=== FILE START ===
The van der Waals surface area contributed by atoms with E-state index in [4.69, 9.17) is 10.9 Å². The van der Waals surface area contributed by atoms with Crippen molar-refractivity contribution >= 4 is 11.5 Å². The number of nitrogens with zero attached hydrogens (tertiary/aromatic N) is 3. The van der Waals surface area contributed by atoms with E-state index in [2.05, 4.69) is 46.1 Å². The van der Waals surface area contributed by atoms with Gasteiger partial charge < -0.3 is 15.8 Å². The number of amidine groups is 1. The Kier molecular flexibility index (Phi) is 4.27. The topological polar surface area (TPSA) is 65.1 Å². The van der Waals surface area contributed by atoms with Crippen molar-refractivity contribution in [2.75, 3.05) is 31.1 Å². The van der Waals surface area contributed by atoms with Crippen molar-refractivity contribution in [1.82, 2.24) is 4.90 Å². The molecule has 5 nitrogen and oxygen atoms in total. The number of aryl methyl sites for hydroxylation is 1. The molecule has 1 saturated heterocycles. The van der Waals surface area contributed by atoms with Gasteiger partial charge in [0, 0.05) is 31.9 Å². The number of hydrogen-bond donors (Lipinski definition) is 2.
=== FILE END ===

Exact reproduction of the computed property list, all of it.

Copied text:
The van der Waals surface area contributed by atoms with E-state index in [4.69, 9.17) is 10.9 Å². The van der Waals surface area contributed by atoms with Crippen molar-refractivity contribution >= 4 is 11.5 Å². The number of nitrogens with zero attached hydrogens (tertiary/aromatic N) is 3. The van der Waals surface area contributed by atoms with E-state index in [2.05, 4.69) is 46.1 Å². The van der Waals surface area contributed by atoms with Gasteiger partial charge < -0.3 is 15.8 Å². The number of amidine groups is 1. The Kier molecular flexibility index (Phi) is 4.27. The topological polar surface area (TPSA) is 65.1 Å². The van der Waals surface area contributed by atoms with Crippen molar-refractivity contribution in [2.75, 3.05) is 31.1 Å². The van der Waals surface area contributed by atoms with Crippen molar-refractivity contribution in [1.82, 2.24) is 4.90 Å². The molecule has 5 nitrogen and oxygen atoms in total. The number of aryl methyl sites for hydroxylation is 1. The molecule has 1 saturated heterocycles. The van der Waals surface area contributed by atoms with Gasteiger partial charge in [0, 0.05) is 31.9 Å². The number of hydrogen-bond donors (Lipinski definition) is 2.